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First time director talks new film, death of lead actor at E Street Cinema event

Ethan Stoler | Contributing Photo Editor
John Carroll Lynch, who directed the film “Lucky” in his directing debut, discussed the film at E Street Cinema Tuesday.

John Carroll Lynch, the director of the film “Lucky,” brought insights on the fragility of life and took a somber but positive look at the late actor Harry Dean Stanton, who starred in the film, at E Street Cinema’s advanced showing Tuesday night.

“Lucky” will be released Sept. 29 and tells the story of a 91-year-old man coming to terms with the inevitability of death. The lead actor in the film, Stanton, died last Friday at the age of 91 – the same age as the character he plays in the film.

If you missed the director’s take on the film during the Q&A, here’s what Lynch had to say:

1. Fate of the film’s lead actor

Lynch began the panel by recognizing the death of Stanton. He said the movie was written by Logan Sparks and Drago Sumonja, who were friends with Stanton, so the film did closely relate to the actor’s life. Lynch said although the rest of the cast and crew saw similarities between the actor and his character, Stanton used to say that he “didn’t see it.”

Lynch, who discussed what it was like to work side by side with Stanton, said that as an actor, he delved into his roles fully. The lead actor took part in writing the film and the core production team would go over to Stanton’s house every Sunday to work, he said.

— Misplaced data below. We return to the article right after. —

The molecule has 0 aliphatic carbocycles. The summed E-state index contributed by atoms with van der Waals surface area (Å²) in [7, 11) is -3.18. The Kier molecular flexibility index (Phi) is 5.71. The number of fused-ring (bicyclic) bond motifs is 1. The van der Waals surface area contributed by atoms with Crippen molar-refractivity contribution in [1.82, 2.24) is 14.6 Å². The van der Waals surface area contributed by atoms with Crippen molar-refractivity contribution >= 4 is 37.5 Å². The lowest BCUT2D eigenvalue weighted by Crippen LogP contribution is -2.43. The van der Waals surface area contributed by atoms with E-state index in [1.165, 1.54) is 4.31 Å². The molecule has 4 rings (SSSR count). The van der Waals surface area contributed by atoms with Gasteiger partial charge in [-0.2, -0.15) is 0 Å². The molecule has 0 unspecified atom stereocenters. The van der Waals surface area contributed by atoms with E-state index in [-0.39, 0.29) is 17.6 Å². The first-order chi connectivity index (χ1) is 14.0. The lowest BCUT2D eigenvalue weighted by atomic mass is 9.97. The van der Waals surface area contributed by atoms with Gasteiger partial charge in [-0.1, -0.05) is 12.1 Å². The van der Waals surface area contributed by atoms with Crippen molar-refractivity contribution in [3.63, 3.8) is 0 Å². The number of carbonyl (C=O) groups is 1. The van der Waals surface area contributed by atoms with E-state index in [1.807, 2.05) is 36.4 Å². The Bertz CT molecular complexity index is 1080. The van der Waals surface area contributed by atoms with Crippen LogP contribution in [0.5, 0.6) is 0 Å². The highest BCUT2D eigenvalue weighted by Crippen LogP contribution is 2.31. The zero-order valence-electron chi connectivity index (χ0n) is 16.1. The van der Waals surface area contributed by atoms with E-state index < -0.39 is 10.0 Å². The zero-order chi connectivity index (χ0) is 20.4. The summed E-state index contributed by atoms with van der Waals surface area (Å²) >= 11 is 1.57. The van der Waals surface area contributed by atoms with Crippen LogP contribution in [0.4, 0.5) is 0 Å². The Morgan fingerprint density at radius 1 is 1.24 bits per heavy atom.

“Nobody I knew wasted less time than Harry,” Lynch said.

Lynch revealed that Stanton never got to see the film before he died.

Stanton was a seasoned actor who had been featured in 199 films. Stanton’s legacy was brought up throughout the panel from mentioning his role from “Alien” to his work in “Pretty in Pink.” His most notable work is in the movie and television show “Twin Peaks.”

Lynch added that there has been has “an outpouring of affection from people” since Stanton’s death last week.

2. First time director

The film is Lynch’s directorial debut. Lynch, who has worked as an actor in notable roles in “Fargo” and “Shutter Island,” said while he was on set it was difficult at times to remember he was a director now, not just an actor. Lynch said it was Stanton who called him out in a lighthearted way on set when he forgot to do his job.

“Camera is rolling, speed, there’s a long pause and then Harry says ‘say action, man. This is the reason you’re doing the deal!’” Lynch said. “I forgot it was me!”

While on the “Lucky” set, Lynch was working alongside actor David Lynch, who plays the character Howard in the film, who is a director himself. When asked if he was intimidated by the experienced actors, he said he was “intimidated by Harry” but not by David Lynch.

3. Unexpected characters hit the big screen

Throughout the indie film itself, there are many quirky details like strange pet names and surprise cameos. One of the breakout stars of the movie is a tortoise named President Roosevelt — one of the character’s pets that goes missing. The tortoise is only present in the beginning and the end of the film.

The tortoise “shows you how to watch the movie,” Lynch said, because the film is slow-paced but comes full circle, just like the tortoise’s pace and the fact that he shows up only at the beginning and end.

Lynch added that making the movie made him think about his dad, who makes a cameo in the movie. His father is 86 years old and Lynch said his aging father is healthy, but the film still hit close to home and made him think about his father’s future.

“He is fine, but for how long?” Lynch said.

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